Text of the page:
When Does Xifaxan (Rifaximin) Go Generic?
There currently is no generic version of Xifaxan (Rifaximin).
I have been on 550 mg of Xifaxin twice daily since the drug came out in 2010 for Stage 4 liver disease (Cirhossis). I take lactulose daily as well. Can my body build a tolerance to this drug? Are there any other drugs I could use that are not as expensive? Is there a date that the generic will be available? Thank you!
Xifaxan (rifaximin) is an oral antibiotic in the 'rifamycin' family of antibiotics, structurally related to rifampin.
Xifaxan is used for numerous indications, including (1):
- Traveler's diarrhea caused by noninvasive strains of Escherichia coli (E. coli)
- Irritable bowel syndrome with diarrhea
- Reduce the risk of hepatic encephalopathy recurrence
Xifaxan has a fairly broad spectrum of activity and is effective against many gram-positive and gram-negative aerobes and anaerobes (2).
An interesting characteristic of Xifaxan is that it has relatively zero systemic bioavailability after oral administration, meaning it is not absorbed to a significant extent but rather concentrates in the gastrointestinal tract, exerting effects on the gastrointestinal flora. For hepatic encephalopathy specifically, Xifaxan is thought to reduce ammonia-producing enteric bacteria (3).
Below are the answers to each of your questions regarding the drug.
When Does Xifaxan Go Generic?
Xifaxan received FDA approval initially for the treatment of traveler's diarrhea caused by noninvasive strains of Escherichia coli on May 26, 2004.
Xifaxan is currently not available generically and there unfortunately is no set date in which a generic version will be available. The earliest it could be available in late 2019, but that is far from a definite date. Generic manufactures have applied to be allowed to produce a generic version but all have been denied thus far (4).
Valeant, in response to a 'New Drug Application' submitted by the generic manufacturer Actavis, released the following statement:
"Valeant confirms that its wholly owned subsidiary, Salix Pharmaceuticals, has received a notice letter dated February 11, 2016 from Actavis Laboratories FL, Inc. (Actavis) stating that the U.S. Food and Drug Administration (FDA) has received Actavis' Abbreviated New Drug Application (ANDA) containing a "Paragraph IV" patent certification seeking approval to market a generic version of Salix's Xifaxan® (rifaximin) 550 mg Tablets.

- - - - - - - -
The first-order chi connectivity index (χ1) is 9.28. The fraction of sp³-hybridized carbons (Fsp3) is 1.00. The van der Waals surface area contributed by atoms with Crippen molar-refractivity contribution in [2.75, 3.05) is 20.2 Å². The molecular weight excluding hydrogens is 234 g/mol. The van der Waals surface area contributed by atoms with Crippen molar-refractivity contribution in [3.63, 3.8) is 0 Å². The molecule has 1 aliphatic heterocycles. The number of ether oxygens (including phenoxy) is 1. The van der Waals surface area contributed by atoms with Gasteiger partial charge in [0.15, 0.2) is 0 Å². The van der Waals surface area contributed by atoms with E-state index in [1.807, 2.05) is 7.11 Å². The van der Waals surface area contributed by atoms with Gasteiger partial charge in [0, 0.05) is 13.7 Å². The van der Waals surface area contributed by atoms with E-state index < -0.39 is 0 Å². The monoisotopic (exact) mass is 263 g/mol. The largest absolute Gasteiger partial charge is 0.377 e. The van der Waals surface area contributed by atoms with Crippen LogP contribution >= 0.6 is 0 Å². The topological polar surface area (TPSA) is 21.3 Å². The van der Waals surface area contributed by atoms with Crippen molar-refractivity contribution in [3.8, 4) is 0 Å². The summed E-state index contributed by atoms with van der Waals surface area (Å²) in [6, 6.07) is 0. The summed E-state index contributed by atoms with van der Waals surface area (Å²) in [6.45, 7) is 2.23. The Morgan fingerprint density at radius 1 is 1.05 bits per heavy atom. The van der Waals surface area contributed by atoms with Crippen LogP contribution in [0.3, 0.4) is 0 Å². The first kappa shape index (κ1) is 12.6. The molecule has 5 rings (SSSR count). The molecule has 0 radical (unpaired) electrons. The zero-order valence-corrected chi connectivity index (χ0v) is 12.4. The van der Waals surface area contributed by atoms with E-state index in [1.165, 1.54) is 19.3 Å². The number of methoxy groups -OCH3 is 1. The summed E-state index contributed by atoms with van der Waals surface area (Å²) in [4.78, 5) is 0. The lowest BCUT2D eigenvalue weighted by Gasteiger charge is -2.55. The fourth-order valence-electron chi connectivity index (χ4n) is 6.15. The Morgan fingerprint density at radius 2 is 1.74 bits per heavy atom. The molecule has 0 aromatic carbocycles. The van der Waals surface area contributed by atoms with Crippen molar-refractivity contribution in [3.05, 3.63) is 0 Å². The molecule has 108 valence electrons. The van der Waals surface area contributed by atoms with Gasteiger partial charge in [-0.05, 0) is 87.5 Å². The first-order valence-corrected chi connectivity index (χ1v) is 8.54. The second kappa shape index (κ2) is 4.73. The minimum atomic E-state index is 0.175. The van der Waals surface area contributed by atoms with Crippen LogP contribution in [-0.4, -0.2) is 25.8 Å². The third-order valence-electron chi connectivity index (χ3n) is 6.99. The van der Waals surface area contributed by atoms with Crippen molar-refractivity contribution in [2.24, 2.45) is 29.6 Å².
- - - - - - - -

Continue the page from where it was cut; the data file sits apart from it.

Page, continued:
Valeant has 22 Orange Book-listed patents covering Xifaxan® 550 mg Tablets that are scheduled to expire between August 2019 and October 2029. Valeant is highly confident in its intellectual property rights relating to Xifaxan® 550 mg Tablets and intends to vigorously enforce such rights in all applicable venues."
Based on the patents on file for Xifaxan, it will not be available generically until at least the end of 2019, and potentially through 2029.
Can You Build A Tolerance To Xifaxan?
It hasn't been reported or documented that you can build a 'tolerance' to Xifaxan (meaning higher/escalating doses are needed to produce similar clinical effects). However, like all antibiotics, there is certainly a risk of bacterial resistance, which could decrease the efficacy of the drug over time.
Xifaxan Alternatives For Hepatic Encephalopathy
Xifaxan is extremely expensive, and its use for the treatment of hepatic encephalopathy averages about $1200 per month (5).
While expensive, many studies have shown that the combination of Xifaxan and lactulose (the combination you are taking) is more effective in maintaining remission of hepatic encephalopathy than lactulose alone (6).
As Xifaxan is expensive, in general, it is commonly recommended to hold off on use of the drug unless you are not responding well to lactulose therapy.
Several other antibiotics (e.g. neomycin, vancomycin and metronidazole), which may be more cost effective, have been used to treat hepatic encephalopathy but can cause significantly more side effects. If you are at a point where you are unable to afford or take Xifaxan for whatever reason, you should speak with your doctor regarding your available treatment options.